Mar 13 • 12M

I've Watched Myself Grow | 3.13.22

The Sunday Edition

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Tyler Knott Gregson and his weekly "Sunday Edition" of his Signal Fire newsletter. Diving into life, poetry, relationships, sex, human nature, the universe, and all things beautiful.
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Aren’t we a species meant to grow? Aren’t we born for evolution, after all? Weren’t we once hair-covered and simple, survival focused and little else? Weren’t we once swift to anger, to violence unchecked, weren’t we made to protect ourselves, those we love, those that grew from ourselves, the products of our procreation? Cave dwelling, ash painting on the walls we called home, weren’t we made with fuses as short as our memories? In so many ways, aren’t we still?

A few months ago, I opened up about how I want to try so much harder to be less angry, to feel less ire towards the world around me. I told you all, in a fit of vulnerability and honesty, that I am sick of carrying the weight of all this frustration, sick of the burden of hostility, and that I wanted to improve, to set it down, to breathe through it and heal. Truth is, I’ve come a long way in only a few months, and truth is, I’ve a long, long way to go. Through this time, I’ve come to realize a few things about myself, about anger, and about the importance of patience in every sense of the word. I’ll expound.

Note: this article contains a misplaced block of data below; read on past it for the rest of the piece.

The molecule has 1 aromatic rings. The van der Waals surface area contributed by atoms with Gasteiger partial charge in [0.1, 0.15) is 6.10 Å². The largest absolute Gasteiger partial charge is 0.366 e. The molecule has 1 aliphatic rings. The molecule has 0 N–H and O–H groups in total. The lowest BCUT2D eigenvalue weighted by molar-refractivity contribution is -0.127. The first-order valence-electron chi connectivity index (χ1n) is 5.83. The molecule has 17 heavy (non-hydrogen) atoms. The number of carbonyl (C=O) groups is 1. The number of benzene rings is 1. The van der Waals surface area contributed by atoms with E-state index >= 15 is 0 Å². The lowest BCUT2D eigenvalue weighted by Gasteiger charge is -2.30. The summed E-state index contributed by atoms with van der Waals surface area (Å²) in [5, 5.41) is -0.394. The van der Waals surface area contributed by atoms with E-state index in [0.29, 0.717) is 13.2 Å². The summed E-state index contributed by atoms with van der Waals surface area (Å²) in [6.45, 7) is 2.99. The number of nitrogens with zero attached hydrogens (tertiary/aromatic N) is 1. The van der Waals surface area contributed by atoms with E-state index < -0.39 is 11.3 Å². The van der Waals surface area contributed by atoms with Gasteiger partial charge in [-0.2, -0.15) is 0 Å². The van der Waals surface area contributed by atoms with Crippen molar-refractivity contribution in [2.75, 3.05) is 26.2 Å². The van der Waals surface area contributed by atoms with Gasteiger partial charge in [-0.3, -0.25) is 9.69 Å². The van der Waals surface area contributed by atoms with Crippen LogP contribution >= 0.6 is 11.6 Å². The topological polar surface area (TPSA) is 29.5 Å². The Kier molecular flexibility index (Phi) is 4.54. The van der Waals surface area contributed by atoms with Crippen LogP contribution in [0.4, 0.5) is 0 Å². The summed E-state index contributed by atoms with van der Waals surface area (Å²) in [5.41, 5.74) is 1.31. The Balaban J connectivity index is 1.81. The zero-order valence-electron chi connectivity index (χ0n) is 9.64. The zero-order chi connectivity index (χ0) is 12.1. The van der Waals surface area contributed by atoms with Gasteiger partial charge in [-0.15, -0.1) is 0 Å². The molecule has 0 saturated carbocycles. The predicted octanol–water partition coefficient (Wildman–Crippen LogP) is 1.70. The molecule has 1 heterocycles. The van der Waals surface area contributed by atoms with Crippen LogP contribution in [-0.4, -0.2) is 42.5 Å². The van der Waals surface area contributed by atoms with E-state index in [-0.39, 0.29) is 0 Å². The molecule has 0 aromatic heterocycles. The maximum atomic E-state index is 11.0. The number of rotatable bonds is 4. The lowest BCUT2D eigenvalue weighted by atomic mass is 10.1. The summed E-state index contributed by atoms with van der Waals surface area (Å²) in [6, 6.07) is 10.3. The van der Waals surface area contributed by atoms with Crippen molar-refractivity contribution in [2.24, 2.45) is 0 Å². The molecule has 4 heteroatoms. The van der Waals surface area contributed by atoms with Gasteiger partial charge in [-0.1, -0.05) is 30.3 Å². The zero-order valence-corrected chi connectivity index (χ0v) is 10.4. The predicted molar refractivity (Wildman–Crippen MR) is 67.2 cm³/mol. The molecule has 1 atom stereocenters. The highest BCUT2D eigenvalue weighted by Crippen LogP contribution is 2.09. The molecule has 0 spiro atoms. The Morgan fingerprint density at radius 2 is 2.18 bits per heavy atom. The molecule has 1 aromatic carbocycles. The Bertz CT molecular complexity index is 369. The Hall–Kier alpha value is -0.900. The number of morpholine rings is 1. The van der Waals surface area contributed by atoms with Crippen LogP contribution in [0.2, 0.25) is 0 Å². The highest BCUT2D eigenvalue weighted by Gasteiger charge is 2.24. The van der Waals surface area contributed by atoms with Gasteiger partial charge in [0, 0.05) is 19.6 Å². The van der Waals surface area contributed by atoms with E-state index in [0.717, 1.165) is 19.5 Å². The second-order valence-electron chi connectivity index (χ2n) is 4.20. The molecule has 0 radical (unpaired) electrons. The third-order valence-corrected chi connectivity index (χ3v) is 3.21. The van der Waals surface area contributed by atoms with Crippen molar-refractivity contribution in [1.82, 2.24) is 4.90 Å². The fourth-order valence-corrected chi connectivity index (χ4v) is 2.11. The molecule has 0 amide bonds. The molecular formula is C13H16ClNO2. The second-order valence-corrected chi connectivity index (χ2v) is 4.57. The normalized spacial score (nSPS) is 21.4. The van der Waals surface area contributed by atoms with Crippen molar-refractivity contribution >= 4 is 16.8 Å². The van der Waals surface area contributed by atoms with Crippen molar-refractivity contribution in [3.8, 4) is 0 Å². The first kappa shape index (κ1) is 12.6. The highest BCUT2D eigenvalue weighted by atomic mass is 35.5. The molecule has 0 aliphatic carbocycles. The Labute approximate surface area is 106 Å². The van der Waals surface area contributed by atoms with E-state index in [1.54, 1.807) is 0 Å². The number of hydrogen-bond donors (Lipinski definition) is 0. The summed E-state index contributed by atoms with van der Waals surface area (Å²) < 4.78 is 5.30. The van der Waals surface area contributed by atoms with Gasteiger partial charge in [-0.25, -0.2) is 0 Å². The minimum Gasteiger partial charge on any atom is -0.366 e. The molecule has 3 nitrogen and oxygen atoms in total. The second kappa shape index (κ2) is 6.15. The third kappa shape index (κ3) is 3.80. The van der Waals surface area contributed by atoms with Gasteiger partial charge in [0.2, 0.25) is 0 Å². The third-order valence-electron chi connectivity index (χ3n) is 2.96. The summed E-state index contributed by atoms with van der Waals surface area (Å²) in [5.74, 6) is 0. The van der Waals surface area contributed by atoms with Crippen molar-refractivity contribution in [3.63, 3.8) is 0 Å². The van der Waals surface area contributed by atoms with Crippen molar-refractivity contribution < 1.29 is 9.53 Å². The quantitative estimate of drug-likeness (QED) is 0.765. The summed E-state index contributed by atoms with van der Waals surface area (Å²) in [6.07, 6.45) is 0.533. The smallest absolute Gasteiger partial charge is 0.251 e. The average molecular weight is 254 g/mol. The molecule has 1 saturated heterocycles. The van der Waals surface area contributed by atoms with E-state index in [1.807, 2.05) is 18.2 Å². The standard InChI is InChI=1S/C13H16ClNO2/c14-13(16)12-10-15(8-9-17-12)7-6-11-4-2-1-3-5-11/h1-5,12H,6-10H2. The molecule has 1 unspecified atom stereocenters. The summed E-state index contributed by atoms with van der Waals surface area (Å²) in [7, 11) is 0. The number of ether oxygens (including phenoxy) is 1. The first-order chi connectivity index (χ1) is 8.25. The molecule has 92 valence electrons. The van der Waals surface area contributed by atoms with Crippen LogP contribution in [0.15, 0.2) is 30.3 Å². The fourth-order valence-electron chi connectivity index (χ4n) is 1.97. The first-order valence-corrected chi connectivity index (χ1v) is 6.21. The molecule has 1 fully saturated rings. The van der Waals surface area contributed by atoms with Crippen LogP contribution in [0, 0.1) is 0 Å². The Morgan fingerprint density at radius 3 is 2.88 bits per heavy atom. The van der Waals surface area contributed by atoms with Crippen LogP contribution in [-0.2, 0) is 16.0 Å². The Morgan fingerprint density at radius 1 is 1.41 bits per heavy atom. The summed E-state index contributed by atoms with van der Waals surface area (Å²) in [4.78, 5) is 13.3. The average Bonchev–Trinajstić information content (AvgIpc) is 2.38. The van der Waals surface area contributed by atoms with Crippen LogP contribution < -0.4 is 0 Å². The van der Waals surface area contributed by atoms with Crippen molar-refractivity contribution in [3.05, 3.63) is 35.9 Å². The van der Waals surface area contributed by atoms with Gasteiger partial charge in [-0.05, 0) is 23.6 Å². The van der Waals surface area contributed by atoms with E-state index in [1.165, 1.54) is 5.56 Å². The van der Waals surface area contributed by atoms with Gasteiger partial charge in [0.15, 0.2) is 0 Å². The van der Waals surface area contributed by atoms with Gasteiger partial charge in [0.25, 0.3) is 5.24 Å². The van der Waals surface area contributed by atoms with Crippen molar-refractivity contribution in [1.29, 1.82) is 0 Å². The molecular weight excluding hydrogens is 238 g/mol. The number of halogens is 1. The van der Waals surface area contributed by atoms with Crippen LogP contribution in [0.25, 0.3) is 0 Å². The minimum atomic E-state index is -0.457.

They say the first step in fixing a problem, is admitting you have one. I admitted it, freely and openly and the reception I received from all of you was nothing short of magic. You were so kind, empathetic, and what was more, you related in so many ways to the things I said. If anger is misery, well friends, this misery loved company, and that company was yours. Thank you, so immensely, for it. The conversations that started around that admission were eye-opening, and they were helpful, and they made me realize that this is a shared problem, especially in light of the things we’ve all endured the last few years. It showed me how much patience you all have for me, which made me understand that I need to have a lot more of it for myself. We are all products of what we’ve gone through, the way we were raised, but more, the inherent nature that is fundamental to who we are. I do believe, there’s a kernel of “us-ness” inside that is foundational to the people we are, and the people we become. I’m sure if any of you reading and listening to this are psychiatrists, you’re probably shaking your head in disagreement, and that’s just fine. My background is also in psychology, as well as criminology, and that education mixes like a cocktail with my own life experience to come up with this theory, and so I’m gonna keep it as my running hypothesis, and keep testing it. I think we’re a mixture of nature and nurture, and we’re all born with certain proclivities, certain leanings that pull like gravity in the decisions we make, the people we become. For me, a massive moon in my orbit, a celestial body that shapes me and controls my own gravity, is Autism, and I understand it more now than I ever have.